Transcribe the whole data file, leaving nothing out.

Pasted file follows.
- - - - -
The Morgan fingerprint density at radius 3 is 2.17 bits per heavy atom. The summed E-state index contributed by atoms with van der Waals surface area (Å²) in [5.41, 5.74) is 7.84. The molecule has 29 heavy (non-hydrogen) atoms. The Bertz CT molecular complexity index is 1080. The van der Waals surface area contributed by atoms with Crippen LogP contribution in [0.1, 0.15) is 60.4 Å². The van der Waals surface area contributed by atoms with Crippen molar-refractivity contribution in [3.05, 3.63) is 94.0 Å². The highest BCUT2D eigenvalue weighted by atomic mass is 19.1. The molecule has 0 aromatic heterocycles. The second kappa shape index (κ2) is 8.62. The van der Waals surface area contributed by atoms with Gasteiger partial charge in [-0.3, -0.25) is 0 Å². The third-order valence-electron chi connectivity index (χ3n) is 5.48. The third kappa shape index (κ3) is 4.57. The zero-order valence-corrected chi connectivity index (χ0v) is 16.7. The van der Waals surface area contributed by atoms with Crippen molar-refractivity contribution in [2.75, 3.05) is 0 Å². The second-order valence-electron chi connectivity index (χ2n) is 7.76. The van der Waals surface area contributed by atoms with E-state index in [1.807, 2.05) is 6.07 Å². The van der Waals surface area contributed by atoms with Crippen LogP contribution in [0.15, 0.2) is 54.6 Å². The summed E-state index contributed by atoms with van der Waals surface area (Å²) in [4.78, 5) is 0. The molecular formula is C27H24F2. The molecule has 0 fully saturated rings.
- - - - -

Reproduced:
The Morgan fingerprint density at radius 3 is 2.17 bits per heavy atom. The summed E-state index contributed by atoms with van der Waals surface area (Å²) in [5.41, 5.74) is 7.84. The molecule has 29 heavy (non-hydrogen) atoms. The Bertz CT molecular complexity index is 1080. The van der Waals surface area contributed by atoms with Crippen LogP contribution in [0.1, 0.15) is 60.4 Å². The van der Waals surface area contributed by atoms with Crippen molar-refractivity contribution in [3.05, 3.63) is 94.0 Å². The highest BCUT2D eigenvalue weighted by atomic mass is 19.1. The molecule has 0 aromatic heterocycles. The second kappa shape index (κ2) is 8.62. The van der Waals surface area contributed by atoms with Gasteiger partial charge in [-0.3, -0.25) is 0 Å². The third-order valence-electron chi connectivity index (χ3n) is 5.48. The third kappa shape index (κ3) is 4.57. The zero-order valence-corrected chi connectivity index (χ0v) is 16.7. The van der Waals surface area contributed by atoms with Crippen molar-refractivity contribution in [2.75, 3.05) is 0 Å². The second-order valence-electron chi connectivity index (χ2n) is 7.76. The van der Waals surface area contributed by atoms with E-state index in [1.807, 2.05) is 6.07 Å². The van der Waals surface area contributed by atoms with Crippen LogP contribution in [0.15, 0.2) is 54.6 Å². The summed E-state index contributed by atoms with van der Waals surface area (Å²) in [4.78, 5) is 0. The molecular formula is C27H24F2. The molecule has 0 fully saturated rings.